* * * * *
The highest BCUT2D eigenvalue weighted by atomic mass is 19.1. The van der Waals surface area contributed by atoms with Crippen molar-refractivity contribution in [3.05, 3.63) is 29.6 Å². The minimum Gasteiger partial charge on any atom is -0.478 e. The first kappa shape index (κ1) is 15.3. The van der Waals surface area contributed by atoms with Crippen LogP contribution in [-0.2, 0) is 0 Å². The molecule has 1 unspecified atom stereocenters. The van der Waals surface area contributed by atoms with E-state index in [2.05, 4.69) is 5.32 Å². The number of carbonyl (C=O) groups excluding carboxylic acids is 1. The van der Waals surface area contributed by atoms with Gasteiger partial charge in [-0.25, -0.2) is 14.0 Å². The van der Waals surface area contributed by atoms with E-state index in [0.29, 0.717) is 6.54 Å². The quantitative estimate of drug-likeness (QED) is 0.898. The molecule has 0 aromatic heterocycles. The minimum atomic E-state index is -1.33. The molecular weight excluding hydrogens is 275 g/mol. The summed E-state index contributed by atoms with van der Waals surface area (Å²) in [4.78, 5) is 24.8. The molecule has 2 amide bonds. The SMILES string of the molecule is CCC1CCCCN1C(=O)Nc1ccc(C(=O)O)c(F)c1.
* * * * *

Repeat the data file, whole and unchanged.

The highest BCUT2D eigenvalue weighted by atomic mass is 19.1. The van der Waals surface area contributed by atoms with Crippen molar-refractivity contribution in [3.05, 3.63) is 29.6 Å². The minimum Gasteiger partial charge on any atom is -0.478 e. The first kappa shape index (κ1) is 15.3. The van der Waals surface area contributed by atoms with Crippen LogP contribution in [-0.2, 0) is 0 Å². The molecule has 1 unspecified atom stereocenters. The van der Waals surface area contributed by atoms with E-state index in [2.05, 4.69) is 5.32 Å². The number of carbonyl (C=O) groups excluding carboxylic acids is 1. The van der Waals surface area contributed by atoms with Gasteiger partial charge in [-0.25, -0.2) is 14.0 Å². The van der Waals surface area contributed by atoms with E-state index in [0.29, 0.717) is 6.54 Å². The quantitative estimate of drug-likeness (QED) is 0.898. The molecule has 0 aromatic heterocycles. The minimum atomic E-state index is -1.33. The molecular weight excluding hydrogens is 275 g/mol. The summed E-state index contributed by atoms with van der Waals surface area (Å²) in [4.78, 5) is 24.8. The molecule has 2 amide bonds. The SMILES string of the molecule is CCC1CCCCN1C(=O)Nc1ccc(C(=O)O)c(F)c1.